The magazine is now filled with ads for these and other unhealthy food products. In too many cases, the line between ad and editorial content is blurred. The May issue came wrapped in a cover which is, in effect, an ad for Arby’s “Adventure Meals.” Rather than promoting stories inside the magazine that help kids explore the world, the ad over urges kids “to look inside and start your adventure at Arby’s today” — which includes indulging in its 590- calorie “chicken finger” meal….But no magazine that appeals to kids should even remotely threaten their health. Eliminating ads like those in National Geographic Kids won’t make childhood obesity disappear. But ads that entice them to eat nutritionally questionable food is contributing to the problem. Of all institutions, National Geographic should know better.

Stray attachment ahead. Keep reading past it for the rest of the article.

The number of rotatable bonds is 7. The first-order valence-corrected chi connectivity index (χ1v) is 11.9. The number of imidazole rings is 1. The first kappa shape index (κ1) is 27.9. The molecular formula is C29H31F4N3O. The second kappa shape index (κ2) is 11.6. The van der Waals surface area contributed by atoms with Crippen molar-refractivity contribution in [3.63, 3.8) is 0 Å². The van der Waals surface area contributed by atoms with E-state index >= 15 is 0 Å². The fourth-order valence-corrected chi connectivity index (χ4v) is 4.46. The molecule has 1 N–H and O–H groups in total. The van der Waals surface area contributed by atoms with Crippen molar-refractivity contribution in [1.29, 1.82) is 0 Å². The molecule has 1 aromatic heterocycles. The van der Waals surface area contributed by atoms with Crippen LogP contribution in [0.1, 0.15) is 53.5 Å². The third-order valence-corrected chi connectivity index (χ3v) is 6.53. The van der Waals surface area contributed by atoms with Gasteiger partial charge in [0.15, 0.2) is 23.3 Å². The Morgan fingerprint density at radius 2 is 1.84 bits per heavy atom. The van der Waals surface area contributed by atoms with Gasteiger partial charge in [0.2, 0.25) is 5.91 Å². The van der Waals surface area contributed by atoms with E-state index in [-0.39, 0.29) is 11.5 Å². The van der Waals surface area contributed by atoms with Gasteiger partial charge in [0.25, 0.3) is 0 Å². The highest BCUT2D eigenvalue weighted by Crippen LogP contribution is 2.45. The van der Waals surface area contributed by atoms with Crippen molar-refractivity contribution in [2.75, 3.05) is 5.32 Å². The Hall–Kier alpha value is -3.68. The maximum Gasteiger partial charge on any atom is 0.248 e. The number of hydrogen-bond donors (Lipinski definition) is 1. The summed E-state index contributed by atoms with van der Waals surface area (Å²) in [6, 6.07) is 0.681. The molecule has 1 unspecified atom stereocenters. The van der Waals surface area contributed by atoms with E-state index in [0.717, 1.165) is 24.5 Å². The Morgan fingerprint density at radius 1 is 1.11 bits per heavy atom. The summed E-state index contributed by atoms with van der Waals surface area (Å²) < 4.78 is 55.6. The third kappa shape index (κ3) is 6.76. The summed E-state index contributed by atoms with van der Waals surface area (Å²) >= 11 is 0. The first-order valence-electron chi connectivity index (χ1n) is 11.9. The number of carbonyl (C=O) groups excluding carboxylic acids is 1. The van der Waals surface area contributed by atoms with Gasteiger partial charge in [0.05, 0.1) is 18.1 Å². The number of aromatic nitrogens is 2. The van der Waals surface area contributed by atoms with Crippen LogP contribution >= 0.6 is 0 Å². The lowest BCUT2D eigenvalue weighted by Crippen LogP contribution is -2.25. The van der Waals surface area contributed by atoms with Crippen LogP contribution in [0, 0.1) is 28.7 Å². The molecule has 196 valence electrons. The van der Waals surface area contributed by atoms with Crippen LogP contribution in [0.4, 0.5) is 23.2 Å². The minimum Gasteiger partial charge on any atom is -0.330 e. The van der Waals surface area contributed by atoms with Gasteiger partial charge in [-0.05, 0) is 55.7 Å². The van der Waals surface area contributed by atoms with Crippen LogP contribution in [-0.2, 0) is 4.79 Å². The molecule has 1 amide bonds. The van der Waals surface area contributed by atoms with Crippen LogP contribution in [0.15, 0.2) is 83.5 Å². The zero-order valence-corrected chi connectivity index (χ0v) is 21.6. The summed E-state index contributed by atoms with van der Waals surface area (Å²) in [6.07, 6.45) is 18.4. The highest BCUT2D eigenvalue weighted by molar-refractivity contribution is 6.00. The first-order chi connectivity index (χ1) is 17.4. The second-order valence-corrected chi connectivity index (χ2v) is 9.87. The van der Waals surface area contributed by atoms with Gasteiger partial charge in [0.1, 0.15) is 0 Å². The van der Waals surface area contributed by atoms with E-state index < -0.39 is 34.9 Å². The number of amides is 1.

Does this mean the SF Chronicle opposes the portion of Adventure Meal sales that has raised $1.3 million for “the support and nurturing of families in need and their children”? Does this mean the SF Chronicle will stop running advertising from Arby’s, M&Ms, etc.? For the record, the rexblog thinks the San Francisco Chronicle should try cutting back on its diet of flabby editorials.